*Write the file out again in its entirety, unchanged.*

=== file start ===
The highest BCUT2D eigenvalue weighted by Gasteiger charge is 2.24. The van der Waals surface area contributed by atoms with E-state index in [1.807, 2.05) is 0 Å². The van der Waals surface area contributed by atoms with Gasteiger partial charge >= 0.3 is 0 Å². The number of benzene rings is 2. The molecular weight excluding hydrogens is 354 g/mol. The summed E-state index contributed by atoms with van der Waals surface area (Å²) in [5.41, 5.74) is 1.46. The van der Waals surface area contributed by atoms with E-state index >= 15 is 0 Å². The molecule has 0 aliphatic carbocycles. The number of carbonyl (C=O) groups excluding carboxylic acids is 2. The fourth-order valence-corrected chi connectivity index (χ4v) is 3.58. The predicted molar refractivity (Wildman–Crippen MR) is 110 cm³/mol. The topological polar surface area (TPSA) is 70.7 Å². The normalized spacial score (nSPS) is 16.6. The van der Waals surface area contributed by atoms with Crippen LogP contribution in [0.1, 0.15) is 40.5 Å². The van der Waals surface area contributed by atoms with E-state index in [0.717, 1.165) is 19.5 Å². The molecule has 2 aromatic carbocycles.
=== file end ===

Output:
The highest BCUT2D eigenvalue weighted by Gasteiger charge is 2.24. The van der Waals surface area contributed by atoms with E-state index in [1.807, 2.05) is 0 Å². The van der Waals surface area contributed by atoms with Gasteiger partial charge >= 0.3 is 0 Å². The number of benzene rings is 2. The molecular weight excluding hydrogens is 354 g/mol. The summed E-state index contributed by atoms with van der Waals surface area (Å²) in [5.41, 5.74) is 1.46. The van der Waals surface area contributed by atoms with E-state index >= 15 is 0 Å². The molecule has 0 aliphatic carbocycles. The number of carbonyl (C=O) groups excluding carboxylic acids is 2. The fourth-order valence-corrected chi connectivity index (χ4v) is 3.58. The predicted molar refractivity (Wildman–Crippen MR) is 110 cm³/mol. The topological polar surface area (TPSA) is 70.7 Å². The normalized spacial score (nSPS) is 16.6. The van der Waals surface area contributed by atoms with Crippen LogP contribution in [0.1, 0.15) is 40.5 Å². The van der Waals surface area contributed by atoms with E-state index in [0.717, 1.165) is 19.5 Å². The molecule has 2 aromatic carbocycles.